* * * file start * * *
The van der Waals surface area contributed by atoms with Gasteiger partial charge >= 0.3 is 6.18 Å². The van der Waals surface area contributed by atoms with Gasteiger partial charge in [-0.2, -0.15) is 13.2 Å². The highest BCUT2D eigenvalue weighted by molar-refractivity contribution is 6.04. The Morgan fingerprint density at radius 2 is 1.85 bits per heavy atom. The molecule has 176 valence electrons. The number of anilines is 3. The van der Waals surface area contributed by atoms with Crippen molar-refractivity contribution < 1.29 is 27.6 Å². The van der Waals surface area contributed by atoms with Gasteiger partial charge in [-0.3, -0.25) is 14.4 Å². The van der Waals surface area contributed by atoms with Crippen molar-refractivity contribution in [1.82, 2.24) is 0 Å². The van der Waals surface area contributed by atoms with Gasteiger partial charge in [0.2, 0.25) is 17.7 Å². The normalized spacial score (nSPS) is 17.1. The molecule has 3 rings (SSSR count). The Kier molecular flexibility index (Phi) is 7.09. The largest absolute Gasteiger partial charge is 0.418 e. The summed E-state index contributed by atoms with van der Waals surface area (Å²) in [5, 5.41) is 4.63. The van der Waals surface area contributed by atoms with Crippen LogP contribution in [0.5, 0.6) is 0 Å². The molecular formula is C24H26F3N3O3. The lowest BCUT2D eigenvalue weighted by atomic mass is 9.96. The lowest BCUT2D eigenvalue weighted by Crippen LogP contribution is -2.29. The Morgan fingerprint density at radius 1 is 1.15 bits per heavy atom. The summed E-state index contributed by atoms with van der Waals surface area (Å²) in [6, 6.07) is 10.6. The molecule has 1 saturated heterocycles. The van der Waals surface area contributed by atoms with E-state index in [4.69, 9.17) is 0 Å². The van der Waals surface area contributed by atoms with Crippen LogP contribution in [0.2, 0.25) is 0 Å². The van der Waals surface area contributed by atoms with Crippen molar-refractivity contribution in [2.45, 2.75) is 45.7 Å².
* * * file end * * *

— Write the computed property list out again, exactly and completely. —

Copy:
The van der Waals surface area contributed by atoms with Gasteiger partial charge >= 0.3 is 6.18 Å². The van der Waals surface area contributed by atoms with Gasteiger partial charge in [-0.2, -0.15) is 13.2 Å². The highest BCUT2D eigenvalue weighted by molar-refractivity contribution is 6.04. The Morgan fingerprint density at radius 2 is 1.85 bits per heavy atom. The molecule has 176 valence electrons. The number of anilines is 3. The van der Waals surface area contributed by atoms with Crippen molar-refractivity contribution < 1.29 is 27.6 Å². The van der Waals surface area contributed by atoms with Gasteiger partial charge in [-0.3, -0.25) is 14.4 Å². The van der Waals surface area contributed by atoms with Crippen molar-refractivity contribution in [1.82, 2.24) is 0 Å². The van der Waals surface area contributed by atoms with Gasteiger partial charge in [0.2, 0.25) is 17.7 Å². The normalized spacial score (nSPS) is 17.1. The molecule has 3 rings (SSSR count). The Kier molecular flexibility index (Phi) is 7.09. The largest absolute Gasteiger partial charge is 0.418 e. The summed E-state index contributed by atoms with van der Waals surface area (Å²) in [5, 5.41) is 4.63. The van der Waals surface area contributed by atoms with Crippen LogP contribution in [0.5, 0.6) is 0 Å². The molecular formula is C24H26F3N3O3. The lowest BCUT2D eigenvalue weighted by atomic mass is 9.96. The lowest BCUT2D eigenvalue weighted by Crippen LogP contribution is -2.29. The Morgan fingerprint density at radius 1 is 1.15 bits per heavy atom. The summed E-state index contributed by atoms with van der Waals surface area (Å²) in [6, 6.07) is 10.6. The molecule has 1 saturated heterocycles. The van der Waals surface area contributed by atoms with E-state index in [4.69, 9.17) is 0 Å². The van der Waals surface area contributed by atoms with Crippen LogP contribution in [0.2, 0.25) is 0 Å². The van der Waals surface area contributed by atoms with Crippen molar-refractivity contribution in [2.45, 2.75) is 45.7 Å².